Top 10 SME techniques and other tips
Seasoned entrepreneur shares his strategies to grow a business.
By: Jimbo Owen B. Gulle | Jun 26, 2012 17:00 pm
Like most corporate executives, owners of small and medium enterprises (SMEs) guard their business secrets zealously, sometimes to the point of not wanting any publicity for their companies.
Among other reasons for shunning the spotlight, they fear that copycats might steal their proprietary ideas and practices and create rival enterprises that could edge them out of the market.
Among these cautious CEOs is an entrepreneur whose company is one of the best peforming SMEs.On condition of not being identified, he agreed to share with the new generation of entrepreneurs the lessons he has learned from running his various businesses for many years now.
Here are his strategies:
1. Think long term
As one who had inherited his father's business, he believes that new owners of a business should realize early enough that they will be in it for the long haul.
"To realize profits in a business sometimes takes more than five years," he says. "You have to first prove yourself to your customer before you could even get a foot in his or her door. And even if you find it easy to get in, it could also be easy to get thrown out.Also, you have to be like a chess player, able to think several moves ahead. Being shortsighted is very costly in business."
2. Let your lieutenants run the shop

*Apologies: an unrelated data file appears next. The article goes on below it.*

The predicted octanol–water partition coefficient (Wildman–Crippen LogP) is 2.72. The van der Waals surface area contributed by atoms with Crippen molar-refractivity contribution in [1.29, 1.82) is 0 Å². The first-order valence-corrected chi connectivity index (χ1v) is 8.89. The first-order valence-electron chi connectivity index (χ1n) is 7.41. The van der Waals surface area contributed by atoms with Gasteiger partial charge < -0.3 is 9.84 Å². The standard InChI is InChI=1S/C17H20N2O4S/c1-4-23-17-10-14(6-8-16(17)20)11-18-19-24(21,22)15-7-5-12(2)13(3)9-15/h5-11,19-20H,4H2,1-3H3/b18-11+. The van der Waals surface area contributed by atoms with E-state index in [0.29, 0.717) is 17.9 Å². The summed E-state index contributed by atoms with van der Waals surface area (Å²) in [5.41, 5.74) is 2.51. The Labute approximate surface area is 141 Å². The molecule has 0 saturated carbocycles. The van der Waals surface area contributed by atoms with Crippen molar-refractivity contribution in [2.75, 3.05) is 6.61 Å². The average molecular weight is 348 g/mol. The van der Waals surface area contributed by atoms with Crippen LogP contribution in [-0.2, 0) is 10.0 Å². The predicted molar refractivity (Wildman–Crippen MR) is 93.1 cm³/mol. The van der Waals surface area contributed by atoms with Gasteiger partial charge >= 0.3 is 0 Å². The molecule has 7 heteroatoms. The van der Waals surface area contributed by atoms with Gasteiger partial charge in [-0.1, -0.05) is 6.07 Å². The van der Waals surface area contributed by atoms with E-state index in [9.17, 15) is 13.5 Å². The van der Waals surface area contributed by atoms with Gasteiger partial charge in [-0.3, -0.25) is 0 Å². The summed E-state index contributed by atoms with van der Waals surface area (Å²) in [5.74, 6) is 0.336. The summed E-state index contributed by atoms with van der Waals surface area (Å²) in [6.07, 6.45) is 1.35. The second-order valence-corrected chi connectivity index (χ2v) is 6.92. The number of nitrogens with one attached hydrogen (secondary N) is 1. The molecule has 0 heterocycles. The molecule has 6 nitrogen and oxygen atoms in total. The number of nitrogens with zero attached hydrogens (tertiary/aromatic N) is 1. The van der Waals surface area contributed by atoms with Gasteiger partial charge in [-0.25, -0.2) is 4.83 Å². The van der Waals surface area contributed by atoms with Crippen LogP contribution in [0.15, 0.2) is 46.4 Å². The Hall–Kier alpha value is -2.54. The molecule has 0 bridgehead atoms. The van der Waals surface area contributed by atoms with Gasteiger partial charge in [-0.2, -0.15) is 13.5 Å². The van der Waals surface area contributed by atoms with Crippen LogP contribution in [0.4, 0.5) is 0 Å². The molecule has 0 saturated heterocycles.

He believes that although an owner should really know his business inside and out, he should not spend too much time in its day-to-day operations. The company's managers can do this while the owner uses his time- at least a third of his time each day, he says -- doing research and development, thinking of ways to grow the business and to do it better. "Imagine your role as the conductor of an orchestra, creating an ensemble of sound," he explains.
3. Use technology to stay in touch
He says that the business landscape has improved dramatically with the development of mobile technology and the Internet, such that a businessman today can always stay connected, make decisions, and close deals even when he's out of the office. "A CEO can now operate even without a secretary or a physical office, and he no longer needs to type out letters or carry documents with his either," he says.
4. Connections are still important
Even in this era of instant messaging, he says, it's still worthwhile to cultivate friendships and business alliances because it will help a businessman find leads for getting more business. "Before, an opportunity would find a person," he says."Today, you have to find that opportunity, and showing up in person is one way to do it."